When I lived in Cairo, I volunteered at a local development organization established by Sudanese-born Fatima Idriss. The organization promoted the rights of refugees in Egypt. Part of their mission was to improve basic standards for displaced people—especially in impoverished neighborhoods where Egyptians and refugees co-existed.
I helped with public relations and advocacy: developing donor reports, writing human interest stories, and putting photo essays together. Working alongside/for refugees is something I’ve done for years because it’s a challenging and rewarding experience. Their resilience, resolve, and toughness is beyond the average person’s comprehension.
One of the more memorable things I learned during my time at Tadamon is how the notion of “I” and nuclear family is more fluid in other cultures. People are (slightly) less navel-gazing and more outward looking in parts of the world where different familial, cultural, or historical codes exist that aren’t so focused on ancestral lineage.
Although I had been to Sudan, there was a lot I still did not understand. So Fatima filled in the gaps, explaining societal divisions between men and women. She outlined various norms and traditions (some good, some bad) but focused on the ones she loved—most were about sisterhood.
Back home, the women of the village are family—it doesn’t matter if they are related, she said. “We disagree, we fight and get on each other’s nerves, but regardless of how hard things get we always lift our sisters up. We look out for each other.”
One time, I accompanied Fatima to a hospital in the poorest (and roughest) part of Shubra—a neighbourhood home to more than three million people. Her colleague’s wife had given birth a day earlier and Fatima had a gift for the baby. She also planned to school me on the concept of “lifting up and looking out” in the Sudanese context.
When we arrived a handful of men were sitting in the hallway, speaking quietly with each other. Inside the recovery room, a dozen women milled about—sisters, aunts, mothers, friends, plus a couple of women who lived next door to the new parents.
“Tarek’s sister,” Fatima pointed to a statuesque woman, “is responsible for taking the baby each day for several hours. And in the first two months, she will sleep next to the crib to calm the baby at night. The neighbour, there, will get groceries for the family. And the two friends in the corner will make meals for Tarek and his wife.”
There was someone to fill every position: house cleaner, dishwasher, babysitter, night nurse, even a woman to help the new mother shower.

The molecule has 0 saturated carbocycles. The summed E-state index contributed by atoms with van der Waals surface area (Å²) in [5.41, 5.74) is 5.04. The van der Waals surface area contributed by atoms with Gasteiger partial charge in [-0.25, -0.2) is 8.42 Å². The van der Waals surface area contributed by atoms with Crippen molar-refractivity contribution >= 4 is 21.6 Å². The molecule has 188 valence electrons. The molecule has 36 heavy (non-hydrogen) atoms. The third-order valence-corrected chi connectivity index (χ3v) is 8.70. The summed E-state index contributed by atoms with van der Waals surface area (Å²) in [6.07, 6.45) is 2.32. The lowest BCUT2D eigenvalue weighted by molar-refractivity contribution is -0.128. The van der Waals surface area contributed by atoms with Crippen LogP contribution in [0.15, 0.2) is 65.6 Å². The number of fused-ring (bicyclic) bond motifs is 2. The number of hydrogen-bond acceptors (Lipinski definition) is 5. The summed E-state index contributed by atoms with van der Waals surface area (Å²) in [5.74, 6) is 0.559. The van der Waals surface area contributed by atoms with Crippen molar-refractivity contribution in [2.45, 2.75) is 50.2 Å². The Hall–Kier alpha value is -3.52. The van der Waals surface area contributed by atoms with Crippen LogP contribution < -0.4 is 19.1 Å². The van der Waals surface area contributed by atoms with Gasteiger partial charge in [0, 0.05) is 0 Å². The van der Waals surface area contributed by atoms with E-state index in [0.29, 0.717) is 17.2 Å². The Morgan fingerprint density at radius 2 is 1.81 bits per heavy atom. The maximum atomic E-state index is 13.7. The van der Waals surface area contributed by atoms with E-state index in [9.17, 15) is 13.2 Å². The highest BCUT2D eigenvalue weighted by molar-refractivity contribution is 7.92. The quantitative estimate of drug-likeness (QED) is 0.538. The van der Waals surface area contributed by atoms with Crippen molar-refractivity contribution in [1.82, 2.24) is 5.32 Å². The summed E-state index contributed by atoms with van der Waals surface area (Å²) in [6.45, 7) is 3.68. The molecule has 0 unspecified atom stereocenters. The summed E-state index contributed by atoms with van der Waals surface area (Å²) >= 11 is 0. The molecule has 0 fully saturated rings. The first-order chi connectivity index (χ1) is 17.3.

It takes a village to raise a child, ya gameela,” Fatima said when I expressed awe at the scene unfolding. “A flower doesn’t grow on its own, does it? To thrive a plant needs sun, water, air, and fertile soil.”
All of the above came to mind as I sat down to write this post. I realized I am who I am because I of the assembly of warriors who’ve helped put me together. Various people (men and women) have had a hand in shaping me. Every single one has given me a boost. Each, in their own way, has been a catalyst throughout my journey.
The beautiful thing is we all have access to such communities. However, finding the right people is about letting down our guards and knowing where to look. Villagers are rarely the centre of any spectacle. They prefer to take a position on the sidelines, silently rooting for us as we step on the court and get to work.
From the beloved friends of our parents to the thoughtful babysitter. From the invested teacher to the supportive confidant, or committed coach who brings out the best in every member of the team. There’s the compassionate lover, the “friend for a season,” and kindly neighbour. And don’t forget the helpful colleague, indefatigable social worker, or physical therapist who will reset your nose if necessary.
Like our closest brethren, these people will bear witness to our highs and lows. Several will rage on our behalf. Some will reflect back our light while others step up to teach the toughest lessons. A few will shoulder our pain long enough for us to catch our breath.
And a handful will stand by patiently—shaking their heads, softly—as we figure things out for ourselves.
Fundamentally, there is balance in the village archetype. More people on hand means more (wo)manpower to get shit done. It is a gift to encounter people who want to provide company or assistance without expectation or restriction.
Our job is to give the right ones a pass and be open to the various directions they point us in.
Photo of Ekhlas was part of a series on the Women of Tadamon. Boxing-related photo at Church Street Gym by @passemoilesel.